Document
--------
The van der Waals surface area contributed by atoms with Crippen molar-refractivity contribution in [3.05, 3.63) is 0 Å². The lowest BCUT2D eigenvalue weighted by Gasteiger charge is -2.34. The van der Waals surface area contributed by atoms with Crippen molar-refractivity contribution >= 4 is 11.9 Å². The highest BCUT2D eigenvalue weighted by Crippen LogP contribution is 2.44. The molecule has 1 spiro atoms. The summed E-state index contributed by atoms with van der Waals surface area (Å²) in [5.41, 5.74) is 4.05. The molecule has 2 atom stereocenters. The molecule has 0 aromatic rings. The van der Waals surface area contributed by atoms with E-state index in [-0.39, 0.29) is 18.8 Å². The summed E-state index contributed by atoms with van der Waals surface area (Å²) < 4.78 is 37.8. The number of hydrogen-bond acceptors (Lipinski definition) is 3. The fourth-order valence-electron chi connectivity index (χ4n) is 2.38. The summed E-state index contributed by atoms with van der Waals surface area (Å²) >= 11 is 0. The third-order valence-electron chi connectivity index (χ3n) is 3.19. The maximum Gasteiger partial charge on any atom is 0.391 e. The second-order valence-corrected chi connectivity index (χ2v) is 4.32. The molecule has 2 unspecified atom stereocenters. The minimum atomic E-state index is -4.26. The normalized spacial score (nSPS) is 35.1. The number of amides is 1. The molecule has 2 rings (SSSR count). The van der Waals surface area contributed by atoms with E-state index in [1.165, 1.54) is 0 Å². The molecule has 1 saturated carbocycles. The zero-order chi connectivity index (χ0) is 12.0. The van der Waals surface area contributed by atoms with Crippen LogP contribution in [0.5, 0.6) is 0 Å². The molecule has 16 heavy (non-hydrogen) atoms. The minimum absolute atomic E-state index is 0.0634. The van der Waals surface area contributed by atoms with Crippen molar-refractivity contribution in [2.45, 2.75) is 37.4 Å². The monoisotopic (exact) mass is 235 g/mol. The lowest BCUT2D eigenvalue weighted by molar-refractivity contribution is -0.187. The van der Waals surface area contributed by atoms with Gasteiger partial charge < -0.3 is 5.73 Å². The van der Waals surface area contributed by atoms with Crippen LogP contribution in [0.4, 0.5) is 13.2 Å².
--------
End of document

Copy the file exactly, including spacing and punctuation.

The van der Waals surface area contributed by atoms with Crippen molar-refractivity contribution in [3.05, 3.63) is 0 Å². The lowest BCUT2D eigenvalue weighted by Gasteiger charge is -2.34. The van der Waals surface area contributed by atoms with Crippen molar-refractivity contribution >= 4 is 11.9 Å². The highest BCUT2D eigenvalue weighted by Crippen LogP contribution is 2.44. The molecule has 1 spiro atoms. The summed E-state index contributed by atoms with van der Waals surface area (Å²) in [5.41, 5.74) is 4.05. The molecule has 2 atom stereocenters. The molecule has 0 aromatic rings. The van der Waals surface area contributed by atoms with E-state index in [-0.39, 0.29) is 18.8 Å². The summed E-state index contributed by atoms with van der Waals surface area (Å²) < 4.78 is 37.8. The number of hydrogen-bond acceptors (Lipinski definition) is 3. The fourth-order valence-electron chi connectivity index (χ4n) is 2.38. The summed E-state index contributed by atoms with van der Waals surface area (Å²) >= 11 is 0. The third-order valence-electron chi connectivity index (χ3n) is 3.19. The maximum Gasteiger partial charge on any atom is 0.391 e. The second-order valence-corrected chi connectivity index (χ2v) is 4.32. The molecule has 2 unspecified atom stereocenters. The minimum atomic E-state index is -4.26. The normalized spacial score (nSPS) is 35.1. The number of amides is 1. The molecule has 2 rings (SSSR count). The van der Waals surface area contributed by atoms with E-state index in [1.165, 1.54) is 0 Å². The molecule has 1 saturated carbocycles. The zero-order chi connectivity index (χ0) is 12.0. The van der Waals surface area contributed by atoms with Crippen LogP contribution in [0.5, 0.6) is 0 Å². The molecule has 16 heavy (non-hydrogen) atoms. The minimum absolute atomic E-state index is 0.0634. The van der Waals surface area contributed by atoms with Crippen molar-refractivity contribution in [2.45, 2.75) is 37.4 Å². The monoisotopic (exact) mass is 235 g/mol. The lowest BCUT2D eigenvalue weighted by molar-refractivity contribution is -0.187. The van der Waals surface area contributed by atoms with Gasteiger partial charge < -0.3 is 5.73 Å². The van der Waals surface area contributed by atoms with Crippen LogP contribution in [0.4, 0.5) is 13.2 Å².